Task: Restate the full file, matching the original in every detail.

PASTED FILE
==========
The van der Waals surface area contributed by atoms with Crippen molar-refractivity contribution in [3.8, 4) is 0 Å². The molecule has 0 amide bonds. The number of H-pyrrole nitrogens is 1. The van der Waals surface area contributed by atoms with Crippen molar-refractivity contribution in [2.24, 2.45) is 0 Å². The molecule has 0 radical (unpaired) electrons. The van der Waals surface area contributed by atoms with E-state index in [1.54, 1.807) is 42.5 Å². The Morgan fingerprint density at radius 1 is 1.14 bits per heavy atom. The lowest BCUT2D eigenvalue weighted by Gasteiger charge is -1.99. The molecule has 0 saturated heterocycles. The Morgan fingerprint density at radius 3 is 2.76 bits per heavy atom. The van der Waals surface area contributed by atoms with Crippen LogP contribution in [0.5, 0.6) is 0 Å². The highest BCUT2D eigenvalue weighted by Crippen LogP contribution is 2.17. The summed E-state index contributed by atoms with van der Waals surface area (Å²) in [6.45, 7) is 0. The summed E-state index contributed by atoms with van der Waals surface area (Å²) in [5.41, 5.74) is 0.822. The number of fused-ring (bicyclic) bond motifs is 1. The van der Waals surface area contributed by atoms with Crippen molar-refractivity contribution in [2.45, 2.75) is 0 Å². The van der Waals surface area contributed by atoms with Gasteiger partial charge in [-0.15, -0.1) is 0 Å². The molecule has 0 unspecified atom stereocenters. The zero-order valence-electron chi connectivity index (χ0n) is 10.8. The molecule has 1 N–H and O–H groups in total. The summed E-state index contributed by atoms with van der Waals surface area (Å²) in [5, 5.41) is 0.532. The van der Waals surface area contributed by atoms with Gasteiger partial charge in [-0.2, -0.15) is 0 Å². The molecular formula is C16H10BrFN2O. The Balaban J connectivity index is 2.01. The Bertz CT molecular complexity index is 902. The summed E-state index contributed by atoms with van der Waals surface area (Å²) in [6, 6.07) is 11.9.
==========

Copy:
The van der Waals surface area contributed by atoms with Crippen molar-refractivity contribution in [3.8, 4) is 0 Å². The molecule has 0 amide bonds. The number of H-pyrrole nitrogens is 1. The van der Waals surface area contributed by atoms with Crippen molar-refractivity contribution in [2.24, 2.45) is 0 Å². The molecule has 0 radical (unpaired) electrons. The van der Waals surface area contributed by atoms with E-state index in [1.54, 1.807) is 42.5 Å². The Morgan fingerprint density at radius 1 is 1.14 bits per heavy atom. The lowest BCUT2D eigenvalue weighted by Gasteiger charge is -1.99. The molecule has 0 saturated heterocycles. The Morgan fingerprint density at radius 3 is 2.76 bits per heavy atom. The van der Waals surface area contributed by atoms with Crippen LogP contribution in [0.5, 0.6) is 0 Å². The highest BCUT2D eigenvalue weighted by Crippen LogP contribution is 2.17. The summed E-state index contributed by atoms with van der Waals surface area (Å²) in [6.45, 7) is 0. The summed E-state index contributed by atoms with van der Waals surface area (Å²) in [5.41, 5.74) is 0.822. The number of fused-ring (bicyclic) bond motifs is 1. The van der Waals surface area contributed by atoms with Crippen molar-refractivity contribution in [2.45, 2.75) is 0 Å². The van der Waals surface area contributed by atoms with Gasteiger partial charge in [-0.15, -0.1) is 0 Å². The molecule has 0 unspecified atom stereocenters. The zero-order valence-electron chi connectivity index (χ0n) is 10.8. The molecule has 1 N–H and O–H groups in total. The summed E-state index contributed by atoms with van der Waals surface area (Å²) in [5, 5.41) is 0.532. The van der Waals surface area contributed by atoms with Gasteiger partial charge in [-0.2, -0.15) is 0 Å². The molecular formula is C16H10BrFN2O. The Balaban J connectivity index is 2.01. The Bertz CT molecular complexity index is 902. The summed E-state index contributed by atoms with van der Waals surface area (Å²) in [6, 6.07) is 11.9.